Having been around the block and pushing 40, I’ve heard and read enough people sniping about “white privilege” or “white man’s burden” to last me a lifetime. For example, if the person Zach mentioned at the beginning of this post were organizing a local group, I’d stay far away from her and her rhetoric.

    If that’s not good enough for you, so be it. As my comment was meant to show solidarity with a fellow white gay man who feels as though the progressive movement forces him to apologize for simply being who he is, I’m not interested in turning this into anything else.

  • AB said:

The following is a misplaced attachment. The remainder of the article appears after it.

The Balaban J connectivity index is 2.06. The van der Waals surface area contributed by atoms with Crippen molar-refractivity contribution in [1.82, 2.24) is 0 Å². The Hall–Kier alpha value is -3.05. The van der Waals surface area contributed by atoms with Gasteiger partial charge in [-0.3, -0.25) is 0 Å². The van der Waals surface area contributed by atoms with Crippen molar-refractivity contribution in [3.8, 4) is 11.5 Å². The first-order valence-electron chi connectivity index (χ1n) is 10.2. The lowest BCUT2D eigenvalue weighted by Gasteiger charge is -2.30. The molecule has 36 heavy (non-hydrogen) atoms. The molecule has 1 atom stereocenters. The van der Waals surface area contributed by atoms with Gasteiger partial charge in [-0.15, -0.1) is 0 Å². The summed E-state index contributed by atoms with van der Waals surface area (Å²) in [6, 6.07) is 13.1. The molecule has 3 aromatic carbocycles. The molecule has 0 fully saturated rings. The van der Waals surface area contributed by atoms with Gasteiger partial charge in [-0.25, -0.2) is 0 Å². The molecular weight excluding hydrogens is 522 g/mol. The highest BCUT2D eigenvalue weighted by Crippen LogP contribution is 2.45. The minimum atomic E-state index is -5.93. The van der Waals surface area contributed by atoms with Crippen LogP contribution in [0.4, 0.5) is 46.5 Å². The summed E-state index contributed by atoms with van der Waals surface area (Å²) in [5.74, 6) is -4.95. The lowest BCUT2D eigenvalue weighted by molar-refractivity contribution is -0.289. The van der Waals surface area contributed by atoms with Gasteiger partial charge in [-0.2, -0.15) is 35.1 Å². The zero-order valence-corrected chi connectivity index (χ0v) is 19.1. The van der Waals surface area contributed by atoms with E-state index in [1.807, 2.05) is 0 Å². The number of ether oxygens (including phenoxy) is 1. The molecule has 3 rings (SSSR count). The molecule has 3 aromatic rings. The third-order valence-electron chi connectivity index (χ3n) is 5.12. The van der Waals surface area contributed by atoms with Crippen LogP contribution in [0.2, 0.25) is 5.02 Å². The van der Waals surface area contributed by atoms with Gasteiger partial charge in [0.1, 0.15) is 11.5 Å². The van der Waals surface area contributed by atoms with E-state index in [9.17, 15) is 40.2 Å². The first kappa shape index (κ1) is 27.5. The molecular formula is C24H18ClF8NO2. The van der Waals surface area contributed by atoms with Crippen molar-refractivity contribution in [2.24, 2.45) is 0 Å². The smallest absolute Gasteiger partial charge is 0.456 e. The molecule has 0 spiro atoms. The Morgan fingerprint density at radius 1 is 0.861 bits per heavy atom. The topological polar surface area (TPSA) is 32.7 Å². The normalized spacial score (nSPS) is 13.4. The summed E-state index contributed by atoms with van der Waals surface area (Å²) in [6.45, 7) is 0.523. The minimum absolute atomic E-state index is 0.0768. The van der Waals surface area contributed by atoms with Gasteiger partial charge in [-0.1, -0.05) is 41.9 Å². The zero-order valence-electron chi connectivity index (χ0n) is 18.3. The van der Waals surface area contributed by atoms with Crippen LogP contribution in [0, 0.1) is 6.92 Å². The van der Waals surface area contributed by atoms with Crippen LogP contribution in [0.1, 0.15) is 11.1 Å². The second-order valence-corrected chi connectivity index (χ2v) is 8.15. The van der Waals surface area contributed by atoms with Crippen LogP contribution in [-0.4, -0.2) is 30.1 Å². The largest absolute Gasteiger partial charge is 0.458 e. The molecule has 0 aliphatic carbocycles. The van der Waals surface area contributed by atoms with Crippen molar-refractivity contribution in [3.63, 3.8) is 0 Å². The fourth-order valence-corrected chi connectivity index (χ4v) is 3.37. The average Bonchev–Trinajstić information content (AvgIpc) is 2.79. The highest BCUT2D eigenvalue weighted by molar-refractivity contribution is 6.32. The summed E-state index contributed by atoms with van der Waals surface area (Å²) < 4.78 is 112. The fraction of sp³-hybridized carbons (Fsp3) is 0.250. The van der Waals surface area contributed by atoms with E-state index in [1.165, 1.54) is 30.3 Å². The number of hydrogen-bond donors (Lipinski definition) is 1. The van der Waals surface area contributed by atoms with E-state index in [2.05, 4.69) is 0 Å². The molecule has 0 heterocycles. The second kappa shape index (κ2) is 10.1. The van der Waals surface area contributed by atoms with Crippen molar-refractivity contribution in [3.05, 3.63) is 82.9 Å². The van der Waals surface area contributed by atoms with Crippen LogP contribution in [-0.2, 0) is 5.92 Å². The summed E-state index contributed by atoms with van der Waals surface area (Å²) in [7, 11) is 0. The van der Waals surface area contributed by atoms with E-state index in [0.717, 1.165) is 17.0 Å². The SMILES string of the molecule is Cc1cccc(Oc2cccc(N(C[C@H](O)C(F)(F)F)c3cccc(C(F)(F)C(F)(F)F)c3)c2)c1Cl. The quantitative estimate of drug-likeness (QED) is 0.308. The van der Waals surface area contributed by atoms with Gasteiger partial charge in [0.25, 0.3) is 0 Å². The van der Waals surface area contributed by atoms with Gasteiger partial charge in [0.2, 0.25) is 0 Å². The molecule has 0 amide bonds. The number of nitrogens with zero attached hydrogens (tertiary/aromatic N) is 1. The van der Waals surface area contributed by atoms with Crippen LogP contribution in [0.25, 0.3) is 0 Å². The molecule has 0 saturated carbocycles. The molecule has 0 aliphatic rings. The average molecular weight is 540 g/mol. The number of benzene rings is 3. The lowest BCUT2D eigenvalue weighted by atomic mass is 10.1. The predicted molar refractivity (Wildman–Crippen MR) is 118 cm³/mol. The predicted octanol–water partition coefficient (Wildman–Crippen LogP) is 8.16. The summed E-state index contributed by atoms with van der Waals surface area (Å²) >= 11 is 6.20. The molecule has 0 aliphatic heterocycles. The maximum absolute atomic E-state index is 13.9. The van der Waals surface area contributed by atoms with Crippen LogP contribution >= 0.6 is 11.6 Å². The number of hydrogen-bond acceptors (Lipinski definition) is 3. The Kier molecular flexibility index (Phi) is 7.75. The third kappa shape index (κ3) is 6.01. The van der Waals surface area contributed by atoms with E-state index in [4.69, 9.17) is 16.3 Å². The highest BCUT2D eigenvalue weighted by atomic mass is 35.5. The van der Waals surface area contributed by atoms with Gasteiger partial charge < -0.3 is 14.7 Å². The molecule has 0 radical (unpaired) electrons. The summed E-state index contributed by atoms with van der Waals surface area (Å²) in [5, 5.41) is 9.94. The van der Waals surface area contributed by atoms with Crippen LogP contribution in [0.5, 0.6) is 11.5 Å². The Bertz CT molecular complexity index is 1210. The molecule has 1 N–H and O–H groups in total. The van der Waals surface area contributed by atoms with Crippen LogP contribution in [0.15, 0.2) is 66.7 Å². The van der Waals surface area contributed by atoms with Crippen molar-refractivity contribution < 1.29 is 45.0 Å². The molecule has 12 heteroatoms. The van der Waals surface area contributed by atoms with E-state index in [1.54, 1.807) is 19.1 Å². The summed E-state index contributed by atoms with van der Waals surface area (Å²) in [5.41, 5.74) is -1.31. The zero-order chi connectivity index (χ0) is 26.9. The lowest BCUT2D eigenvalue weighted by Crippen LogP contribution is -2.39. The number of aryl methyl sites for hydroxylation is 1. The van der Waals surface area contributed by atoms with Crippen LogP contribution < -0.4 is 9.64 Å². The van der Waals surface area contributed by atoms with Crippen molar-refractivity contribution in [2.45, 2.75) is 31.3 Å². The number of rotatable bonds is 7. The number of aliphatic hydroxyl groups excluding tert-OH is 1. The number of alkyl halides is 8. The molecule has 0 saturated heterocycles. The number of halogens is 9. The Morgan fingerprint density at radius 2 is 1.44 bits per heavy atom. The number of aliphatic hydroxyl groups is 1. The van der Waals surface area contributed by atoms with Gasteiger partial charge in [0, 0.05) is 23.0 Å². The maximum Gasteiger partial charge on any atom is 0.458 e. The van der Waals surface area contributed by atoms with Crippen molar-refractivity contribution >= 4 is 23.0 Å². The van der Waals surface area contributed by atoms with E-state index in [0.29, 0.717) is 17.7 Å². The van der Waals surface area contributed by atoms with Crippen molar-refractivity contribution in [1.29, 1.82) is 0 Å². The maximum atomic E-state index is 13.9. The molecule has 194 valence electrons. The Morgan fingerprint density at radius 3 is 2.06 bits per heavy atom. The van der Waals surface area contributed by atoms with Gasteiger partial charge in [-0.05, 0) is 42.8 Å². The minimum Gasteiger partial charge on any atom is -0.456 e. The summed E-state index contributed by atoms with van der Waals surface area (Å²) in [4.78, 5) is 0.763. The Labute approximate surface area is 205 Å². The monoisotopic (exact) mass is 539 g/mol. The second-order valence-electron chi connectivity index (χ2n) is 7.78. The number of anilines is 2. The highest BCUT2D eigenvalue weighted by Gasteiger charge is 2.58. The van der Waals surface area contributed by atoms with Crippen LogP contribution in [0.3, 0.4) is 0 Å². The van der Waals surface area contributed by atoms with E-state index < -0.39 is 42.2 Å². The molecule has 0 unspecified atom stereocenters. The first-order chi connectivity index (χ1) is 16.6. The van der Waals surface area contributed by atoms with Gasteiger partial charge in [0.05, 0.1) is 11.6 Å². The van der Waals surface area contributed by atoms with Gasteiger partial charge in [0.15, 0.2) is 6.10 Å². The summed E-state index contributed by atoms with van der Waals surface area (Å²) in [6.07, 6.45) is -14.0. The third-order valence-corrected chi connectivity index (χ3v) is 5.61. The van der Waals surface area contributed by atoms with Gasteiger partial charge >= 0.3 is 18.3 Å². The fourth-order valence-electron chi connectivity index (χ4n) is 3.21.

The back and forth in this comment section is exhausting and it’s weird to see “white guys” be self-conscious and then defensive about being “white guys”. Alex in the comments mentioned that even if you as a white guy are not actively trying to oppress or marginalize anyone, you still benefit from privilege in many ways, which reinforces the marginalization of non-white, non cis-males. One of those privileges is not having to think about being white or being male, for instance — which as this article shows, is confusing and exhausting. If you look like a cis-male and look white, that’s a lot going for you right away most of the time — until you walk into a room full of activists who think about how identity impacts their life and comment on the role of white men throughout history. How often do you think about being a white guy and how often are you ridiculed for who you are? The Latina lesbian probably experiences ridicule for who she appears to be more often than a white guy for who he appears to be — and that is just thinking of ridicule, not privilege — the benefits that just happen to fall your way that you don’t realize. America has treated women and people of color, not to mention lesbians, poorly and that’s just a fact. There was the whole issue of VA vs. Loving, the need for the Voting Rights Act, the long litany of woes that I don’t need to repeat. It sucks to think about that fact, but pretending everyone is like you and experiences the world like you — the idea that we should all be color blind because we’re “all human”, etc — erases the experiences of different people who continue to be very different. There is still a lot of pain that people of color experience and I think an ally could sometimes hear about this pain when it is expressed as anger, as long as it’s only occasionally and not unfair. I am a lesbian (of color), and it’s something that I think about every day — especially when I walk the halls of Congress and so many of the Hill staffers are white guys and so many of the members of Congress are disproportionately straight white men. It’s not their fault, but they just have more power and they just happen to be white men. As the demographics of the United States continue to change, I think more Caucasian people will be having to think about how they are “white” and I hope that it doesn’t turn into malice toward “non-white” people for making them think about it. In the same way that you feel different from straight people, maybe that can translate into empathy for how women, people of color feel? I guess a model could be how there was cross-over between women’s suffrage and abolitionism… We need gay white guys to support women of color just as much as we need straight people to support lesbians. I’m almost about to apologize for her anger, which seems odd, but I hope you continue to hang out with “brown lesbians” and she didn’t scare you away from them categorically. ha.